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44.
  • Hägg, Sara, et al. (författare)
  • Gene-based meta-analysis of genome-wide association studies implicates new loci involved in obesity
  • 2015
  • Ingår i: Human Molecular Genetics. - 0964-6906 .- 1460-2083. ; 24:23, s. 6849-6860
  • Tidskriftsartikel (refereegranskat)abstract
    • To date, genome-wide association studies (GWASs) have identified &gt;100 loci with single variants associated with body mass index (BMI). This approach may miss loci with high allelic heterogeneity; therefore, the aim of the present study was to use gene-based meta-analysis to identify regions with high allelic heterogeneity to discover additional obesity susceptibility loci. We included GWAS data from 123 865 individuals of European descent from 46 cohorts in Stage 1 and Metabochip data from additional 103 046 individuals from 43 cohorts in Stage 2, all within the Genetic Investigation of ANthropometric Traits (GIANT) consortium. Each cohort was tested for association between ∼2.4 million (Stage 1) or ∼200 000 (Stage 2) imputed or genotyped single variants and BMI, and summary statistics were subsequently meta-analyzed in 17 941 genes. We used the 'VErsatile Gene-based Association Study' (VEGAS) approach to assign variants to genes and to calculate gene-based P-values based on simulations. The VEGAS method was applied to each cohort separately before a gene-based meta-analysis was performed. In Stage 1, two known (FTO and TMEM18) and six novel (PEX2, MTFR2, SSFA2, IARS2, CEP295 and TXNDC12) loci were associated with BMI (P &lt; 2.8 × 10(-6) for 17 941 gene tests). We confirmed all loci, and six of them were gene-wide significant in Stage 2 alone. We provide biological support for the loci by pathway, expression and methylation analyses. Our results indicate that gene-based meta-analysis of GWAS provides a useful strategy to find loci of interest that were not identified in standard single-marker analyses due to high allelic heterogeneity.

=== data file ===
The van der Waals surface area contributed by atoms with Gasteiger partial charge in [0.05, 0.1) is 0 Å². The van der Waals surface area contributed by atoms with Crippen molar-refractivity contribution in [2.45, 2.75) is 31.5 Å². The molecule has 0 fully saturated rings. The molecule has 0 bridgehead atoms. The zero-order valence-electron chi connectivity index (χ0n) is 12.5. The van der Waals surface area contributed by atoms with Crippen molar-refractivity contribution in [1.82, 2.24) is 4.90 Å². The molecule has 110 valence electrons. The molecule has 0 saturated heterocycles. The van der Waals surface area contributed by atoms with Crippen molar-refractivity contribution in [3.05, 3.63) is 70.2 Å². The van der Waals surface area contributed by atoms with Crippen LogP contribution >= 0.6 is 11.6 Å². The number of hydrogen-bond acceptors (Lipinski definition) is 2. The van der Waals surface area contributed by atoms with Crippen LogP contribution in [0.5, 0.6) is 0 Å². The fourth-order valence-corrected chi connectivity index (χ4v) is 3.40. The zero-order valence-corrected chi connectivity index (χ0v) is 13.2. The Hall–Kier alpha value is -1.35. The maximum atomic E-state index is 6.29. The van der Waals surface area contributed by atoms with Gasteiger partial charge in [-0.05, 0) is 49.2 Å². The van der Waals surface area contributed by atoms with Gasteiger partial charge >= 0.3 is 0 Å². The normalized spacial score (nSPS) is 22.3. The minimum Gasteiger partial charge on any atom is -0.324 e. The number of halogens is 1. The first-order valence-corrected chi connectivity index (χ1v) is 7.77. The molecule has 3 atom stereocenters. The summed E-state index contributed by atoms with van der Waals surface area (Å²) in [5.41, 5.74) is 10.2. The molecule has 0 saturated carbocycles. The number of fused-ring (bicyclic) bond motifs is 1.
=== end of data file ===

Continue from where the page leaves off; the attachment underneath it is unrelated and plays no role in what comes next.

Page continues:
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45.
  • Kleinstern, Geffen, et al. (författare)
  • Association of polygenic risk score with the risk of chronic lymphocytic leukemia and monoclonal B-cell lymphocytosis
  • 2018
  • Ingår i: Blood. - AMER SOC HEMATOLOGY. - 0006-4971 .- 1528-0020. ; 131:23, s. 2541-2551
  • Tidskriftsartikel (refereegranskat)abstract
    • Inherited loci have been found to be associated with risk of chronic lymphocytic leukemia (CLL). A combined polygenic risk score (PRS) of representative single nucleotide polymorphisms (SNPs) from these loci may improve risk prediction over individual SNPs. Herein, we evaluated the association of a PRS with CLL risk and its precursor, monoclonal B-cell lymphocytosis (MBL). We assessed its validity and discriminative ability in an independent sample and evaluated effect modification and confounding by family history (FH) of hematological cancers. For discovery, we pooled genotype data on 41 representative SNPs from 1499 CLL and 2459 controls from the InterLymph Consortium. For validation, we used data from 1267 controls from Mayo Clinic and 201 CLL, 95 MBL, and 144 controls with a FH of CLL from the Genetic Epidemiology of CLL Consortium. We used odds ratios (ORs) to estimate disease associations with PRS and c-statistics to assess discriminatory accuracy. In InterLymph, the continuous PRS was strongly associated with CLL risk (OR, 2.49; P = 4.4x10(-94)). We replicated these findings in the Genetic Epidemiology of CLL Consortium and Mayo controls (OR, 3.02; P = 7.8 x 10(-30)) and observed high discrimination (c-statistic = 0.78). When jointly modeled with FH, PRS retained its significance, along with FH status. Finally, we found a highly significant association of the continuous PRS with MBL risk (OR, 2.81; P = 9.8 x10(-16)). In conclusion, our validated PRS was strongly associated with CLL risk, adding information beyond FH. The PRS provides a means of identifying those individuals at greater risk for CLL as well as those at increased risk of MBL, a condition that has potential clinical impact beyond CLL.
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46.
  • Law, Philip J., et al. (författare)
  • Association analyses identify 31 new risk loci for colorectal cancer susceptibility
  • 2019
  • Ingår i: Nature Communications. - 2041-1723 .- 2041-1723. ; 10